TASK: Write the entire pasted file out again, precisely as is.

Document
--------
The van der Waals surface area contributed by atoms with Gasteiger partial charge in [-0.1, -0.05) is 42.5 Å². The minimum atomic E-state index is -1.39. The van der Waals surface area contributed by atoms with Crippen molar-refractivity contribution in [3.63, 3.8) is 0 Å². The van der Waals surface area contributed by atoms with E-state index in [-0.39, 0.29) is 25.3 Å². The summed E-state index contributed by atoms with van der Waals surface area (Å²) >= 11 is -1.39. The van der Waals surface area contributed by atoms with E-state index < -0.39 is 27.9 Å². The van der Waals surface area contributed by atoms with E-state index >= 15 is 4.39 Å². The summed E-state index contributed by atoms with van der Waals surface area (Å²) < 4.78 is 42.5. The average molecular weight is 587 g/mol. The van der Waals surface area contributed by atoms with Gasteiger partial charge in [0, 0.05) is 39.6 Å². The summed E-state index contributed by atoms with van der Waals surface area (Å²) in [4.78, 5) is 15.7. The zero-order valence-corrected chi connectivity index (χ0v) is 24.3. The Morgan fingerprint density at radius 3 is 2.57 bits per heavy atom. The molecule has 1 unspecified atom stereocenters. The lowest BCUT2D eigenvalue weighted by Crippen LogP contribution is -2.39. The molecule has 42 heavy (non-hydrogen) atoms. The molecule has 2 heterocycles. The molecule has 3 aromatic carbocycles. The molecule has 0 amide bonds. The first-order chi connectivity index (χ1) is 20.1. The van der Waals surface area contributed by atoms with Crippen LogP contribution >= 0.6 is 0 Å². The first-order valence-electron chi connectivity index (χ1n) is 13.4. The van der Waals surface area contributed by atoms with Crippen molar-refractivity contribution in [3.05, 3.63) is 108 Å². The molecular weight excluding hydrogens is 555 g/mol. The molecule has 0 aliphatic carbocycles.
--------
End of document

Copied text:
The van der Waals surface area contributed by atoms with Gasteiger partial charge in [-0.1, -0.05) is 42.5 Å². The minimum atomic E-state index is -1.39. The van der Waals surface area contributed by atoms with Crippen molar-refractivity contribution in [3.63, 3.8) is 0 Å². The van der Waals surface area contributed by atoms with E-state index in [-0.39, 0.29) is 25.3 Å². The summed E-state index contributed by atoms with van der Waals surface area (Å²) >= 11 is -1.39. The van der Waals surface area contributed by atoms with E-state index < -0.39 is 27.9 Å². The van der Waals surface area contributed by atoms with E-state index >= 15 is 4.39 Å². The summed E-state index contributed by atoms with van der Waals surface area (Å²) < 4.78 is 42.5. The average molecular weight is 587 g/mol. The van der Waals surface area contributed by atoms with Gasteiger partial charge in [0, 0.05) is 39.6 Å². The summed E-state index contributed by atoms with van der Waals surface area (Å²) in [4.78, 5) is 15.7. The zero-order valence-corrected chi connectivity index (χ0v) is 24.3. The Morgan fingerprint density at radius 3 is 2.57 bits per heavy atom. The molecule has 1 unspecified atom stereocenters. The lowest BCUT2D eigenvalue weighted by Crippen LogP contribution is -2.39. The molecule has 42 heavy (non-hydrogen) atoms. The molecule has 2 heterocycles. The molecule has 3 aromatic carbocycles. The molecule has 0 amide bonds. The first-order chi connectivity index (χ1) is 20.1. The van der Waals surface area contributed by atoms with Crippen LogP contribution >= 0.6 is 0 Å². The first-order valence-electron chi connectivity index (χ1n) is 13.4. The van der Waals surface area contributed by atoms with Crippen molar-refractivity contribution in [3.05, 3.63) is 108 Å². The molecular weight excluding hydrogens is 555 g/mol. The molecule has 0 aliphatic carbocycles.